Phenolic resins are widely used as adhesives and binders in many products, including structural wood products such as particleboard, fiberboard, oriented strandboard and the like. These phenolic resins are generally aqueous phenol-formaldehyde resole binders. The use of such binders is now limited by the cure speed of the binder in the hot presses. More recently, methods which use injection of live steam into the fiber mat as part of the hot press cycle have been used. The use of steam injection in a hot press provides for a more rapid cure of the binder as compared to the use of a hot press alone. However, phenolic resins have been generally unusable in steam injection presses. This is due to the phenolic resin bleed when steam pressure is applied. The phenolic resin thins to a flowable liquid and penetrates the furnish and migrates toward the edges of the panel, leaving a resin-starved center with low physical properties. Additionally, even with the steam injection press, the curing of the phenolic resin is substantially slower than with isocyanate binders.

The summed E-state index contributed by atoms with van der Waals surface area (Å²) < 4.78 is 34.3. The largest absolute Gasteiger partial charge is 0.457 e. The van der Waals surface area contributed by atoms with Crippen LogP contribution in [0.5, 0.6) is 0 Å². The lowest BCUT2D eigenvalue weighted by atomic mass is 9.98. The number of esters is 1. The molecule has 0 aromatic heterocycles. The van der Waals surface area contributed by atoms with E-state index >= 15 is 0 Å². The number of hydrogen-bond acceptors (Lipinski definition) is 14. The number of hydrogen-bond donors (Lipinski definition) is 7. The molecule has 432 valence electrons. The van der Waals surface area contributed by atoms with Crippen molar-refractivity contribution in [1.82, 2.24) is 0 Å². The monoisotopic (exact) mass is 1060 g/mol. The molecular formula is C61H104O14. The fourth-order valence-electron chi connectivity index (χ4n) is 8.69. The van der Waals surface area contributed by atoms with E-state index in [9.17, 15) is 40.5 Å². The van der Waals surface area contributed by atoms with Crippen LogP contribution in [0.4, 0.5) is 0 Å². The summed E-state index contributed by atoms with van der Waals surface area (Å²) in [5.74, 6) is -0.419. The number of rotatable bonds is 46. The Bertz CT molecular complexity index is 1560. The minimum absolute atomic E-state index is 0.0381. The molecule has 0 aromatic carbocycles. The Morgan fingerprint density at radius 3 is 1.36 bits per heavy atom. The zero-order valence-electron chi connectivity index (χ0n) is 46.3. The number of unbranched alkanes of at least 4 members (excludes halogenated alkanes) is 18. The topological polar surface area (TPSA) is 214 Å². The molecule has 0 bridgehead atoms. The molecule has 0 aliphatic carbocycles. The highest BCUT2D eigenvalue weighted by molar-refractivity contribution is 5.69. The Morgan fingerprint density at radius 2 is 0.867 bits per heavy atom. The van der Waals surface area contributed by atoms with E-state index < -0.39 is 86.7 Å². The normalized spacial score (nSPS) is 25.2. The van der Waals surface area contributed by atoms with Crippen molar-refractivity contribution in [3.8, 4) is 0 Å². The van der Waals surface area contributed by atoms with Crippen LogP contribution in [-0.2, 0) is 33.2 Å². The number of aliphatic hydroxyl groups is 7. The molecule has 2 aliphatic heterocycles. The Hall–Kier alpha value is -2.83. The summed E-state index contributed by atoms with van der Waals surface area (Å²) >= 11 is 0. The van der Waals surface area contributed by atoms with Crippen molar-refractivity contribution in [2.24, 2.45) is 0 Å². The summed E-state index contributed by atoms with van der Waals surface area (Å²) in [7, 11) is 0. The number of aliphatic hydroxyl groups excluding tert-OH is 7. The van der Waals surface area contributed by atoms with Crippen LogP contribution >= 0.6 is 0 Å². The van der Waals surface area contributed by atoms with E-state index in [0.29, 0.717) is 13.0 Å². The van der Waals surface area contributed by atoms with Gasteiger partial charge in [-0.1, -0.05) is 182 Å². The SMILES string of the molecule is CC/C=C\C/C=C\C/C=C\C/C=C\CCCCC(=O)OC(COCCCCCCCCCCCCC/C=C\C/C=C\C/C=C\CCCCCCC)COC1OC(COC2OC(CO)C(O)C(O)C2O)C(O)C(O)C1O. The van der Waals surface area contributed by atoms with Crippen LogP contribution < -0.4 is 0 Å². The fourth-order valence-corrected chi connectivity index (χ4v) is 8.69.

In the production of panels from lignocellulosic material, a phenolic binder, e.g. phenol-formaldehyde resole, is mixed with the wood particles to form a mat. The mat is then placed between two platens and pressed into the composite panel. Conventionally, during pressing, heat is supplied to the mat to plasticize it, thereby making the mat easier to compress and also to cure the thermosetting binder. The time spent in pressing is the major bottleneck in the production of composite panels.